I like the Doctor’s interaction with the Brigadier when he seems to be ridiculing him on his military methods in the story, as they both banter with each other. I equally enjoyed the Doctor’s relationship with Jo in the story, as he’s very caring of her which reflects the relationship well on TV.
I mustn’t forget the Third Doctor’s action-packed sequences in the story when he’s fighting with a black-armoured solider in a huge wind-tunnel at the aerodrome in Culverton. There’s also an exciting sequence where the Doctor actually gets to fly Whistler’s Spitfire plane for the aerodrome.
Jo Grant was a joy to read in the story too. I liked how she’s fiercely loyal to the Doctor and concerned for him when he goes off into dangerous situations. Jo forms some nice friendships and connections with Mrs. Toovey and Noah Bishop, whilst everybody else is getting into some trouble.
I liked it when Jo doesn’t obey the Doctor’s instructions by going back to Mrs. Toovey’s house to stay out of trouble and instead goes off to the marshland close to the aerodrome. Jo gets to ask the right sort of questions when learning of the Gaderene’s plans and hearing more about Whistler’s Spitfire.
The Brigadier was equally a joy to read in the book too. I could hear the Brigadier’s clipped military tones and moustache, even when Richard Franklin was reading the story. It was interesting when he’s concerned for the Doctor’s whereabouts at the beginning of the story as he clearly misses him.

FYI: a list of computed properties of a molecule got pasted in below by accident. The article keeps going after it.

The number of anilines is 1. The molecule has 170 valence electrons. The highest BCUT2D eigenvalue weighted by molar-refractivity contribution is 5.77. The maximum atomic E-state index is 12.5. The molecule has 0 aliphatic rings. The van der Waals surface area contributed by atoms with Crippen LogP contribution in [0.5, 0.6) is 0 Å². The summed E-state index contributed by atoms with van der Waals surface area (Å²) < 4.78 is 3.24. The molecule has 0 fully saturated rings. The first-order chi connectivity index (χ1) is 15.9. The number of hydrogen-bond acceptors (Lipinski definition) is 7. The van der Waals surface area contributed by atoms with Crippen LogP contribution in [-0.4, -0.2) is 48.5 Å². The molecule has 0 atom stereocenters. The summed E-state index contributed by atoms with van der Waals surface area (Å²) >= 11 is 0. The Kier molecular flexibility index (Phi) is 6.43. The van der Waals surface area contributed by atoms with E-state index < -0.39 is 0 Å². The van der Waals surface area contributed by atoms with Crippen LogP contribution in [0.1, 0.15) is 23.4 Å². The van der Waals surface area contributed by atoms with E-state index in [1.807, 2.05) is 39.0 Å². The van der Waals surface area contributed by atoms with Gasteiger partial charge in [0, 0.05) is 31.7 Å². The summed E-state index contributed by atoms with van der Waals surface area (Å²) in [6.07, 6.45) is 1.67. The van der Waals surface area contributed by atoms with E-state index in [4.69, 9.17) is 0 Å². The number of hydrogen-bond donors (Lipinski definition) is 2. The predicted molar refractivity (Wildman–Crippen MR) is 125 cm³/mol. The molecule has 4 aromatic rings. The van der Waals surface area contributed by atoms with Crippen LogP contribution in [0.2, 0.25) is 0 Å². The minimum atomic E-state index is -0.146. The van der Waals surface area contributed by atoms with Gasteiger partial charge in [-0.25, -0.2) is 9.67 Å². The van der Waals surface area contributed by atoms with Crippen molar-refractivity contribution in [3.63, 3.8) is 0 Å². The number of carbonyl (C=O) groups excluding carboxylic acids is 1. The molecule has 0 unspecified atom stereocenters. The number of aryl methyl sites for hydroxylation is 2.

It was good when the Brigadier gets into the heart of the action with his U.N.I.T. men at Culverton. The Brigadier as ever relays important information about Culverton and the political situation to the Doctor. There are also some nice moments when the Brigadier’s moral stance goes before his duty.
I enjoyed reading Mike Yates and Sergeant Benton in the story too, although they don’t have much of a larger role to play in the story compared to the Doctor, Jo and the Brigadier. It’s good that they got to take part in the action along with the other U.N.I.T. soldiers and to carry out the Brig’s orders.
The Master makes a return appearance to ‘Doctor Who’ in ‘Last of the Gaderene’, presumably following his previous appearance in ‘Frontier in Space’. I was delighted when the Master makes an appearance in this story, although he does appear halfway and I wish there was more of him in this.
In the story, the Master is working with the Gaderene on their invasion plans for Earth. I liked those moments when the Master gets to use his hypnotic powers of persuasion on human beings, as this is clearly the Roger Delgado version of the Master in the story. He’s well-written by Mark Gattis in this.